Investment fraud schemes significantly threaten financial institutions and their customers in the ever-evolving financial crime landscape. One such scheme that has gained attention in recent years is known as "pig butchering." What exactly is a pig butchering scam? In the context of financial crime, this troubling analogy refers to a manipulation technique used to exploit vulnerabilities in a victim through frequent interactions and social engineering. Today’s pig butchering scams usually involve investment schemes and cryptocurrency fraud.
Pig butchering scams originated in Southeast Asia and have escalated significantly in the United States. A scam usually begins with online contact via social media or dating apps. Scammers build up a victim’s trust and gain access to their online account information, sometimes “fattening the pig” by soliciting more investment in cryptocurrency before “slaughtering the pig” and stealing the cryptocurrency.
The analogy is crude but accurate. “It’s a sophisticated con, and you can see that because it’s a long-term con,” said James Barnacle, who runs the FBI’s Financial Crimes Section. According to Barnacle, there were well over $3.5 billion of reported losses due to pig butchering in 2023 and around 40,000 victims in the United States. He's even seen losses as large as $4 million.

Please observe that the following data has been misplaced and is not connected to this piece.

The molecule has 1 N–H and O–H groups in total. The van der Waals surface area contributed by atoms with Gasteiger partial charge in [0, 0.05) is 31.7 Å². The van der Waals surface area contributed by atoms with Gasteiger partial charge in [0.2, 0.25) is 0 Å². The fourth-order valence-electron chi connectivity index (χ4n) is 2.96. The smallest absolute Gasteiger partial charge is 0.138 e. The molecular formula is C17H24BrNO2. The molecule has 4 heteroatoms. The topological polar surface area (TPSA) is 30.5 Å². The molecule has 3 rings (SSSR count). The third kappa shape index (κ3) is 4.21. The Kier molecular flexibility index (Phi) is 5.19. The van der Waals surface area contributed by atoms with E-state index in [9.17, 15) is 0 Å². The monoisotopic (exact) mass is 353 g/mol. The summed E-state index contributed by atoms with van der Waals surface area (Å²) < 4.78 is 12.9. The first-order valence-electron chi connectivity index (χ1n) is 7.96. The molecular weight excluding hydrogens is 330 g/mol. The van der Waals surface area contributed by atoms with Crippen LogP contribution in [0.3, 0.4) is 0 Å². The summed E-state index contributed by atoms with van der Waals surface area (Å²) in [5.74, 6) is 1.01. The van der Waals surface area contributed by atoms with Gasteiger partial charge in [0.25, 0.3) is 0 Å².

In a recent NBC News report, Barry May, a divorced and retired insurance adjuster living in Mississippi, recounted his personal experience with “Anna,” who reached out to May over social media. The two started chatting on Facebook. Soon, Anna was sending explicit photos. May was smitten. She told him they could be together, but first, she needed a favor. Her aunt, she said, was holding $3 million of her money, and she needed May to invest in cryptocurrency so her aunt would release that money to her.
She promised huge returns. May sold property and liquidated his 401(k), sending the woman more than $500,000 — his life savings. An account on a website appeared to show his holdings. May was about to take out a loan to send more until an FBI agent called. “They said this is a major fraud situation, and I’m not the only one,” May said.